Often, much of what we know about a career we learn from television and movies. For many, what we know about being a crime scene investigator comes from shows like NCIS, about being a lawyer from one of the countless courtroom dramas, and being a doctor from ER or Grey’s Anatomy. These shows take some liberties and artistic license, but at the least, they introduce us to jobs, maybe even inspire us to pursue them as careers for ourselves.
With many shows, the most common question we ask of the characters and their job is, “Could they really afford that apartment in New York?” But with the recent release of Career Pathways, we got to thinking about another question: could some of our favorite characters really make it into the jobs they have? Career Pathways uses Lightcast’s library of job postings, real-world profiles, and skills data to show how workers move between roles. We decided to use it to examine the roles and careers of some well-known characters and answer the question: could they really?
Could Rachel from Friends really go from being a waitress at Central Perk to an executive at Ralph Lauren?
One of six main characters in the series, Rachel is a runaway (and spoiled) bride from New Jersey. She gets her first real job when she becomes a waitress at Central Perk after relocating to New York. Using Career Pathways, we can look at next-step jobs by different regions (nation, state, county, MSA) and by different occupation taxonomies: SOC Code, O*Net, and Lightcast Occupation Taxonomy (LOT). Using the LOT Waiter/Waitress role and the New York-Newark-Jersey City MSA, we can see the most likely next-step jobs.
Following a very short-lived (one episode) job as a personal assistant, her next substantive role is as an assistant at Bloomingdale’s. This is a lateral move but provides more opportunity. While this isn’t one of the likely next-step roles, like many jobs, it was attained by networking—she meets a Bloomingdale’s employee who gets her an interview—it is well within the realm of possibility. In this way, she gets her foot in the door of her desired industry (fashion).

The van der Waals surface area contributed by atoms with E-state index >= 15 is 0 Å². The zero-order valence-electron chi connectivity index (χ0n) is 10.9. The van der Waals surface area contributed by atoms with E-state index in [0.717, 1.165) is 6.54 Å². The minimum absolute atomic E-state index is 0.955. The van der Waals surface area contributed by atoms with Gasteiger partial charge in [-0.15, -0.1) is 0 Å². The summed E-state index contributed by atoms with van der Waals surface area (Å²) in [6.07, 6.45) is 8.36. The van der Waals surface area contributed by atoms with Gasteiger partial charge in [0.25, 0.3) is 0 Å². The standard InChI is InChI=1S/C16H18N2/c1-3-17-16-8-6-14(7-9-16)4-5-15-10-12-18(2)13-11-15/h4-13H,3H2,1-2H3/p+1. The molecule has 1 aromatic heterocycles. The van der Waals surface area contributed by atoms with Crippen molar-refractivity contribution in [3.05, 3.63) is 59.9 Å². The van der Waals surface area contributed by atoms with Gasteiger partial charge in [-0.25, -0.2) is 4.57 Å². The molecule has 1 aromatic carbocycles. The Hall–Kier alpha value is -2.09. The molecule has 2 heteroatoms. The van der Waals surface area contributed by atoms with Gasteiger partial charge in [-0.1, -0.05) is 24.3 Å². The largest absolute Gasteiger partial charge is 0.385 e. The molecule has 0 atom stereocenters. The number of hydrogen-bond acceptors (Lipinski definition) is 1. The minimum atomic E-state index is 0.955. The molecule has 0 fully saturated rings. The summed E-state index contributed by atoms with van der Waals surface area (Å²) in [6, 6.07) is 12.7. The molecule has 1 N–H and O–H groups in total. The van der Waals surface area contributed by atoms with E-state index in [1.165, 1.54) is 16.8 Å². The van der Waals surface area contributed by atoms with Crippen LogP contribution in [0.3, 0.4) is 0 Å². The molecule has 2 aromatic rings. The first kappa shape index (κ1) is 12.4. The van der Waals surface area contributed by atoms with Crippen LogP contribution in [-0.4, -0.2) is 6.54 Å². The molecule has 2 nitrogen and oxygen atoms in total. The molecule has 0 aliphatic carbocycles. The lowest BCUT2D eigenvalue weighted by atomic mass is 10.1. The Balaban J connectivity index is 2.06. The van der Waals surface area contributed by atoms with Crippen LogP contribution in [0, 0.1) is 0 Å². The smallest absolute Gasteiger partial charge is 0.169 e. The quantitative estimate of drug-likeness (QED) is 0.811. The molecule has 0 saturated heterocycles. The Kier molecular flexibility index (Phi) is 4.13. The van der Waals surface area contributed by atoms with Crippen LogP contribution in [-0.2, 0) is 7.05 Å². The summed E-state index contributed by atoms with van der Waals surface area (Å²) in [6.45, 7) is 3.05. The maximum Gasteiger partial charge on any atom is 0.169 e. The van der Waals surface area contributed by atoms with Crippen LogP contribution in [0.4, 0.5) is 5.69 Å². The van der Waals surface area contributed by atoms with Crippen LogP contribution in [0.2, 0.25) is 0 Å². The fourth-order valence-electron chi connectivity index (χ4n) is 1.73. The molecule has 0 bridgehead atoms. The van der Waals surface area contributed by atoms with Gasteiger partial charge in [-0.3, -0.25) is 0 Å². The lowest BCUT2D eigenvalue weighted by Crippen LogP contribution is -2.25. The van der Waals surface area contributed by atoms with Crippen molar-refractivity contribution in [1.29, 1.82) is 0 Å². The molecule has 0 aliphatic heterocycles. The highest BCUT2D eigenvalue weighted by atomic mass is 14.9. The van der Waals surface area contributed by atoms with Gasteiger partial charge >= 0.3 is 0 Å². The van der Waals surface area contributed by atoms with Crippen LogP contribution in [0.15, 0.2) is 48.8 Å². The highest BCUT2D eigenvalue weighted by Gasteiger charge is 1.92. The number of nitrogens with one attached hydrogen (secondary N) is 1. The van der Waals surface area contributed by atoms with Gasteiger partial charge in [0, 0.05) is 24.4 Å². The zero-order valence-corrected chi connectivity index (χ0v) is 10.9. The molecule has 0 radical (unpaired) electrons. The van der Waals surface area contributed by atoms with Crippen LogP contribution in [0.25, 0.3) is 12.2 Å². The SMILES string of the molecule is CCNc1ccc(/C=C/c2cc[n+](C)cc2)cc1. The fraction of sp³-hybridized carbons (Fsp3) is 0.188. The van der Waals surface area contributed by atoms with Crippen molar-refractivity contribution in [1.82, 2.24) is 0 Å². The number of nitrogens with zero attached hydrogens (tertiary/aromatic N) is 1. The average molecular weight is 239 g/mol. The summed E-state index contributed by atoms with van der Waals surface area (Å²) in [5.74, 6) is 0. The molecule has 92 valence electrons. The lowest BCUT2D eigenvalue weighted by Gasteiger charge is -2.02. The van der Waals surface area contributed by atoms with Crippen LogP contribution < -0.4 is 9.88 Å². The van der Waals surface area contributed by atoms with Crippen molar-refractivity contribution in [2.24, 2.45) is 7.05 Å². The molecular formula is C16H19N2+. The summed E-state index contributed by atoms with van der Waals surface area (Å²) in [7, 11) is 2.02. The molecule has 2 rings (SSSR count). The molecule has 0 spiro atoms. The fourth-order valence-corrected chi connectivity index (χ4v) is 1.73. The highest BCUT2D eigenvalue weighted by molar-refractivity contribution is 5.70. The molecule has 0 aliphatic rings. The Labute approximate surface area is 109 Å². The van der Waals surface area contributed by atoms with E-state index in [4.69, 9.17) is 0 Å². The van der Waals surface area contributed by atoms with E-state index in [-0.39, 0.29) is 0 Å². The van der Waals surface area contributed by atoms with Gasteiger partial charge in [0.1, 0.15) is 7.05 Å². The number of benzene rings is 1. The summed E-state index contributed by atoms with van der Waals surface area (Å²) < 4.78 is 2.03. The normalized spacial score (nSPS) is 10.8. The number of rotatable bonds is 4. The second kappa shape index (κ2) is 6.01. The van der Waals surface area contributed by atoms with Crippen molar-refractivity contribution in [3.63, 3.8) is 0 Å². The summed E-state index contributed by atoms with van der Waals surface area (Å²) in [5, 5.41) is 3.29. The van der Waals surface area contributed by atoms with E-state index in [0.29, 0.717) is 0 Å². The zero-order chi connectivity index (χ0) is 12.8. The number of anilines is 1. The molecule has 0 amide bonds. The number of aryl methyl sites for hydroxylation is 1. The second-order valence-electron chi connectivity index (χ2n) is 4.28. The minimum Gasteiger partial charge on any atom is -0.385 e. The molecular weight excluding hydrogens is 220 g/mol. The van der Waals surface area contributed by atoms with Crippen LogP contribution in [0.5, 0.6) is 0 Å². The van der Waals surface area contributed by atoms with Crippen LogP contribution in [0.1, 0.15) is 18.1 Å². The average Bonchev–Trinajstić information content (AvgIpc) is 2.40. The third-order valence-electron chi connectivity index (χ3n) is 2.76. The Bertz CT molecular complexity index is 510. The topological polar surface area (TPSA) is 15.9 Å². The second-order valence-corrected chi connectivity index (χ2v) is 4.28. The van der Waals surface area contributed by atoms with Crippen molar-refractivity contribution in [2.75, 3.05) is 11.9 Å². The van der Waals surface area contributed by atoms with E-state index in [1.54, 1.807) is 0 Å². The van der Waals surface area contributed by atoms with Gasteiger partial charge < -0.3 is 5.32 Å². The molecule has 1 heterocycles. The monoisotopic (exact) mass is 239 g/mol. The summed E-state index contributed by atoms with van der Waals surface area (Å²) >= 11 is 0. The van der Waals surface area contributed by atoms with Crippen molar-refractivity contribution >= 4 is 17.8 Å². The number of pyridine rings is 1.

Here her career path does a bit of a two-step. When her boss dies, she actually gets demoted to being a personal shopper. Interestingly, this was a good thing for her career ambitions. According to Career Pathways data (resumes, jobs postings, and skills data), the personal shopper role turned out to be a more likely feeder to her advancement—becoming assistant buyer (purchasing assistant in LOT) at Ralph Lauren—than her role as an assistant.
Impressed by her work as a buyer, Ralph Lauren then moves her into a merchandising manager/executive role. Rachel’s progression from waitress to manager and executive is quite realistic and also emphasizes the importance of skill accumulation. Career Pathways also compares specialized, common, and software skills between two occupations. When comparing buyer and waitress (below), it’s clear that many of the skills needed to become a buyer aren’t going to be developed in her current role. But as an assistant and then a personal shopper she acquired the needed skills to prepare her for the buyer position.
Could Harry Stamper from Armageddon really go from being an oil driller to an astronaut?
Going to be honest, this career ladder is pretty hard. For those who want to make the climb, there are a lot of rungs between oil driller and astronaut. But that doesn’t mean it’s impossible. By focusing on skills, Career Pathways doesn’t just show the difference between jobs, it reveals what abilities and knowledge are needed to succeed in a job, regardless of education or previous titles. And skills translate between jobs and industries much better than titles or degrees.
Since astronaut isn’t the type of job that’s showing up on job boards and prospective candidates aren’t circulating their resumes at career fairs, the data is insufficient to draw any conclusions using that particular role. Generally, however, the two routes by which someone becomes an astronaut is through a STEM profession or by being a pilot. A pilot feels a bit more like Harry’s style, so we’ll use it as a proxy for astronaut.